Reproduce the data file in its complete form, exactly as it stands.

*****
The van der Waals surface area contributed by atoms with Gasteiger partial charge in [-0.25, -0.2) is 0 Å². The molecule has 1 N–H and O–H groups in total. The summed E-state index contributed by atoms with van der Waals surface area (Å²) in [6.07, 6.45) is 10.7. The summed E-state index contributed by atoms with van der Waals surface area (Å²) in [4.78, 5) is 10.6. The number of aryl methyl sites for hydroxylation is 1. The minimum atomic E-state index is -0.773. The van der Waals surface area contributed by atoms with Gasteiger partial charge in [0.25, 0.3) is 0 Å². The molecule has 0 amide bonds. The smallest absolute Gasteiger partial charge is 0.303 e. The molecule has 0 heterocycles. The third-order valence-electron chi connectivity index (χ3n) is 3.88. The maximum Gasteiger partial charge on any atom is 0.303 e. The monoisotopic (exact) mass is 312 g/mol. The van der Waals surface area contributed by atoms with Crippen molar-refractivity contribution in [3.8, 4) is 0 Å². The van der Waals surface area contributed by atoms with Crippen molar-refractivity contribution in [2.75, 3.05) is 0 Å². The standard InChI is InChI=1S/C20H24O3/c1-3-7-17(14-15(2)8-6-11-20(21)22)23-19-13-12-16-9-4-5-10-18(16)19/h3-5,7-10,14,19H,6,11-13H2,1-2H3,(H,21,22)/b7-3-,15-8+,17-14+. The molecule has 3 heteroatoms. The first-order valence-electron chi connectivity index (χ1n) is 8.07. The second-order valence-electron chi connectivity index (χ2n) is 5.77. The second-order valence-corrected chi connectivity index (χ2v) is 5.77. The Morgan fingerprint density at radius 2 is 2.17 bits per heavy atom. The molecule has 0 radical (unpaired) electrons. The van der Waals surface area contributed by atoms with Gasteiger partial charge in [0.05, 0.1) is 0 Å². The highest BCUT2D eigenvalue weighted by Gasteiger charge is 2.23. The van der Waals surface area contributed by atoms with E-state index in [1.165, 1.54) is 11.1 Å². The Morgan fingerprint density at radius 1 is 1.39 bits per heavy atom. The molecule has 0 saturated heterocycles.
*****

The van der Waals surface area contributed by atoms with Gasteiger partial charge in [-0.25, -0.2) is 0 Å². The molecule has 1 N–H and O–H groups in total. The summed E-state index contributed by atoms with van der Waals surface area (Å²) in [6.07, 6.45) is 10.7. The summed E-state index contributed by atoms with van der Waals surface area (Å²) in [4.78, 5) is 10.6. The number of aryl methyl sites for hydroxylation is 1. The minimum atomic E-state index is -0.773. The van der Waals surface area contributed by atoms with Gasteiger partial charge in [0.25, 0.3) is 0 Å². The molecule has 0 amide bonds. The smallest absolute Gasteiger partial charge is 0.303 e. The molecule has 0 heterocycles. The third-order valence-electron chi connectivity index (χ3n) is 3.88. The maximum Gasteiger partial charge on any atom is 0.303 e. The monoisotopic (exact) mass is 312 g/mol. The van der Waals surface area contributed by atoms with Crippen molar-refractivity contribution in [3.8, 4) is 0 Å². The van der Waals surface area contributed by atoms with Crippen molar-refractivity contribution in [2.75, 3.05) is 0 Å². The standard InChI is InChI=1S/C20H24O3/c1-3-7-17(14-15(2)8-6-11-20(21)22)23-19-13-12-16-9-4-5-10-18(16)19/h3-5,7-10,14,19H,6,11-13H2,1-2H3,(H,21,22)/b7-3-,15-8+,17-14+. The molecule has 3 heteroatoms. The first-order valence-electron chi connectivity index (χ1n) is 8.07. The second-order valence-electron chi connectivity index (χ2n) is 5.77. The second-order valence-corrected chi connectivity index (χ2v) is 5.77. The Morgan fingerprint density at radius 2 is 2.17 bits per heavy atom. The molecule has 0 radical (unpaired) electrons. The van der Waals surface area contributed by atoms with Gasteiger partial charge in [0.05, 0.1) is 0 Å². The highest BCUT2D eigenvalue weighted by Gasteiger charge is 2.23. The van der Waals surface area contributed by atoms with E-state index in [1.165, 1.54) is 11.1 Å². The Morgan fingerprint density at radius 1 is 1.39 bits per heavy atom. The molecule has 0 saturated heterocycles.